SHOULD corporate entities that earn massive profits be forced to pay dividends to its stockholders? The question has been a subject of debate. While the boards of directors vehemently refuse to bow to such a suggestion, investors, particularly the small shareholders, clamour for a payout.

In numerous annual general meetings (AGMs), small investors are seen to group together and refuse to approve the accounts where companies do not remunerate them. They have to be pacified with “gifts and giveaways” that are as petty as a few kilos of sugar if it’s a sugar company or a shalwar-kameez suit in case of a textile company.

It has to be conceded that the widely followed tradition of gift culture almost died down after the apex regulator put a ban on such distribution and clamped heavy penalties on companies that did not comply.

Next Capital Executive Director Zulqarnain Khan said investors put money in equities with two major objectives. One, they seek higher dividend yields. Major participants in such investments are retirement and pension funds. Two, investments are made in high-beta growth stocks where investors look forward more to company growth and less to yearly returns.

He observed that investors expect much higher returns from stocks over fixed income securities. “Take the rate of return at five per cent from banks or 6.5pc from the National Savings Schemes to which is added the capital risk of the equity market at, say, 5pc and risk premium at 3pc. In reality, therefore, investors will be attracted to a stock or market that provides a dividend yield of 13.5pc,” he says.

About half of the 531 listed companies do not pay dividends to their shareholders

Many companies complain that they are short of cash for working capital needs and are unable to pay dividends. Some companies under those conditions substitute the issue of bonus shares to the shareholders in place of cash. But the question remains: should corporate entities be forced to remunerate stockholders in either cash or bonus shares each year?

A long time back, the government through the finance act had made it compulsory for all listed companies with free reserves of more than 40pc of paid-up capital to distribute at least 50pc of the company’s taxed profit in cash dividends to shareholders. But the directors on corporate boards fought back, believing that the rule had been enacted by the government for dividends on its own investments as the government is the single biggest investor in equities.

When the government refused to remove the clause of mandatory dividends, some smaller companies walked out of the market. A major group with several profitable listed companies in textile, energy and cement sectors threatened to buy back small shareholders’ equity and seek a delisting. It unnerved the corporate regulators who were the proponents of compulsory dividends.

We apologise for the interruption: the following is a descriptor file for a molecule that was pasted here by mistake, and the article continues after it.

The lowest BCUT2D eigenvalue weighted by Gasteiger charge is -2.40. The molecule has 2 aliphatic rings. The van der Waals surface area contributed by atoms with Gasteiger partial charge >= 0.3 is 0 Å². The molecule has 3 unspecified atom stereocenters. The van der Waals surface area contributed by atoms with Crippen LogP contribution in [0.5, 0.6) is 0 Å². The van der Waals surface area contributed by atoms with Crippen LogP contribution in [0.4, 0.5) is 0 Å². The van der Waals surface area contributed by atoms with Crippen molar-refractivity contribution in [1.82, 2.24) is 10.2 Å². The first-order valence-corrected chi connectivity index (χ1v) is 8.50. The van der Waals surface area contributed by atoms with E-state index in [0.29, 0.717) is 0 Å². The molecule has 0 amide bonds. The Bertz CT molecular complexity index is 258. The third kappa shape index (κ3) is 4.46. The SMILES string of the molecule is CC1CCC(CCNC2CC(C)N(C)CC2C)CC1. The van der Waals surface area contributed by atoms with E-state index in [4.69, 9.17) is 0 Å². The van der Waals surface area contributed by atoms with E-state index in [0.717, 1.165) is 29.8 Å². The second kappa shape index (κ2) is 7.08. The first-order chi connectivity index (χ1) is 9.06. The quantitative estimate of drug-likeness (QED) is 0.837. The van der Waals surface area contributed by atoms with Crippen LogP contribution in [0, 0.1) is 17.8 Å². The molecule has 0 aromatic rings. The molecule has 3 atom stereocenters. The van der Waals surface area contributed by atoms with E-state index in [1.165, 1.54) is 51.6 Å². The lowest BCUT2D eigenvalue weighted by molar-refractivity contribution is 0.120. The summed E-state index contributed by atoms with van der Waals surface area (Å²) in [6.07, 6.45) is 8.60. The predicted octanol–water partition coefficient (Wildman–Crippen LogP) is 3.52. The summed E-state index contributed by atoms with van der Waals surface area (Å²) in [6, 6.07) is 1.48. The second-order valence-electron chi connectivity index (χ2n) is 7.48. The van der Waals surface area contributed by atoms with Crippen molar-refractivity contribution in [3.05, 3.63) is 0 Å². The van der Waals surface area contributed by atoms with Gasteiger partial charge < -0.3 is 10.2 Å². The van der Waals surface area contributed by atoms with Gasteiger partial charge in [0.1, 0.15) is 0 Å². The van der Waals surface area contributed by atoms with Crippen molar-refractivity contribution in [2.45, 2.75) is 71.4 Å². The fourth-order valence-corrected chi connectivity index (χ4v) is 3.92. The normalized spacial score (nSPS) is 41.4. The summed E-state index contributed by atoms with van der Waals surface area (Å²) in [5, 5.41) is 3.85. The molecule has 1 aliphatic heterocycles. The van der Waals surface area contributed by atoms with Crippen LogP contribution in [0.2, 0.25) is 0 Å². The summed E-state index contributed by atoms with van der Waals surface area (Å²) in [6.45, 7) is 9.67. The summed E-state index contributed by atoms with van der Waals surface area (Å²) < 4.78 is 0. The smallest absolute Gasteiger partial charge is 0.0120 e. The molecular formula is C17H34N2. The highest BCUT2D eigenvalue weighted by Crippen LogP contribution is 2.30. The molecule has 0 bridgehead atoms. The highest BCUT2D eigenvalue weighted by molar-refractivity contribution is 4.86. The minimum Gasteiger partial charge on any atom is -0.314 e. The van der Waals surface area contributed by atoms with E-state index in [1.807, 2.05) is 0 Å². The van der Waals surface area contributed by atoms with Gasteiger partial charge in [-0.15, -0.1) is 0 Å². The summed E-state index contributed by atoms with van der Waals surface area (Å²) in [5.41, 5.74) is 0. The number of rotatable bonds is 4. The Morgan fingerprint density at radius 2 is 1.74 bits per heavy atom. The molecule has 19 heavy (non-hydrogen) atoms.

“Since there is no rule to block a voluntary delisting, regulators convinced the government that if one company was allowed to go, the rest might follow,” says a Lahore-based corporate lawyer. It forced the government to back off and remove the compulsory dividend regulation. For years, the exchange in its budget proposals continued to demand the restoration of the compulsory dividend payment regulation, but the efforts were in vain.

A corporate lawyer says: “In a corporate democracy, the board is empowered to take decisions on company matters since the onus is upon the directors to protect the company assets and the rights of shareholders, employees and creditors.”

But a major market participant argued that the board could not be left without check and balance. The company management should not be permitted to push cash in projects in which directors might have a conflict of interest, such as wholly owned subsidiaries.

The major arguments directors have for retaining cash is usually to finance the expansion of current plants or entry into new projects. Although that could be a valid reason, a major market player said investors will exit the market if they receive nothing by way of return. It makes sense to put money in fixed income securities in banks or savings certificates. This is particularly true in a falling market when investors see companies skipping dividends and there are no earnings on account of capital gains.

Currently, about half of the 531 listed companies do not pay dividends to their shareholders. A recent report released by a research house, Optimus Capital Management, showed the number of companies that distributed dividends to shareholders dropped from 256 in 2018-19 to 217 in 2019-20 and 180 in 2020-21. The sum paid out to investors in dividends amounted to Rs357 billion, Rs308bn and Rs381bn (on an ex-date basis) for the above three years. Non-paying companies must also include unprofitable companies.

Among all sectors listed on the exchange, commercial banks pay the highest dividends. However, the banks’ payout had dropped to Rs88bn for 2019-20. The reason was that on April 23, 2020, financial uncertainty due to the pandemic led the State Bank of Pakistan to direct all banking companies to suspend distribution of profits by way of dividends for the quarters ending June 30, 2020 and Sept 30, 2020. The central bank said it was “to conserve capital and further enhance the lending and loss absorption capacity of banks.” After the removal of the moratorium, banks distributed healthy dividends that, for 2020-21 (ex-date), stand at Rs104bn.

As the final quarter’s results are about to arrive, shareholders can expect healthier final dividends.

Published in Dawn, The Business and Finance Weekly, July 12th, 2021

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